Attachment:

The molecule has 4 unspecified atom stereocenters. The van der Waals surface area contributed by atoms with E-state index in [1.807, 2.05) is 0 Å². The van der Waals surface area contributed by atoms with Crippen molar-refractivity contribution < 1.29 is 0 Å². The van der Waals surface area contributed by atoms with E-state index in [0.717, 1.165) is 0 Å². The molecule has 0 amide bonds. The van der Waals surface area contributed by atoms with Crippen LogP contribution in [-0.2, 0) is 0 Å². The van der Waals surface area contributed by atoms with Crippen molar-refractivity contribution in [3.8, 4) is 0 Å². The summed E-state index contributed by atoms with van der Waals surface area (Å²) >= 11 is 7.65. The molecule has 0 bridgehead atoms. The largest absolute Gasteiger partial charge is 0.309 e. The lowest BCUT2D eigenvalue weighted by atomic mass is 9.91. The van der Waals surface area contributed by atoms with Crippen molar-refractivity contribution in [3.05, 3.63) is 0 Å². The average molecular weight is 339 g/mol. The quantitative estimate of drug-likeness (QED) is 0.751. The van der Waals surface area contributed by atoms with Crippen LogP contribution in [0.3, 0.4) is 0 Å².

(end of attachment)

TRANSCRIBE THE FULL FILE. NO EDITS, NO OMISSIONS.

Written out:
The molecule has 4 unspecified atom stereocenters. The van der Waals surface area contributed by atoms with E-state index in [1.807, 2.05) is 0 Å². The van der Waals surface area contributed by atoms with Crippen molar-refractivity contribution < 1.29 is 0 Å². The van der Waals surface area contributed by atoms with E-state index in [0.717, 1.165) is 0 Å². The molecule has 0 amide bonds. The van der Waals surface area contributed by atoms with Crippen LogP contribution in [-0.2, 0) is 0 Å². The van der Waals surface area contributed by atoms with Crippen molar-refractivity contribution in [3.8, 4) is 0 Å². The summed E-state index contributed by atoms with van der Waals surface area (Å²) >= 11 is 7.65. The molecule has 0 bridgehead atoms. The largest absolute Gasteiger partial charge is 0.309 e. The lowest BCUT2D eigenvalue weighted by atomic mass is 9.91. The van der Waals surface area contributed by atoms with Crippen molar-refractivity contribution in [3.05, 3.63) is 0 Å². The average molecular weight is 339 g/mol. The quantitative estimate of drug-likeness (QED) is 0.751. The van der Waals surface area contributed by atoms with Crippen LogP contribution in [0.3, 0.4) is 0 Å².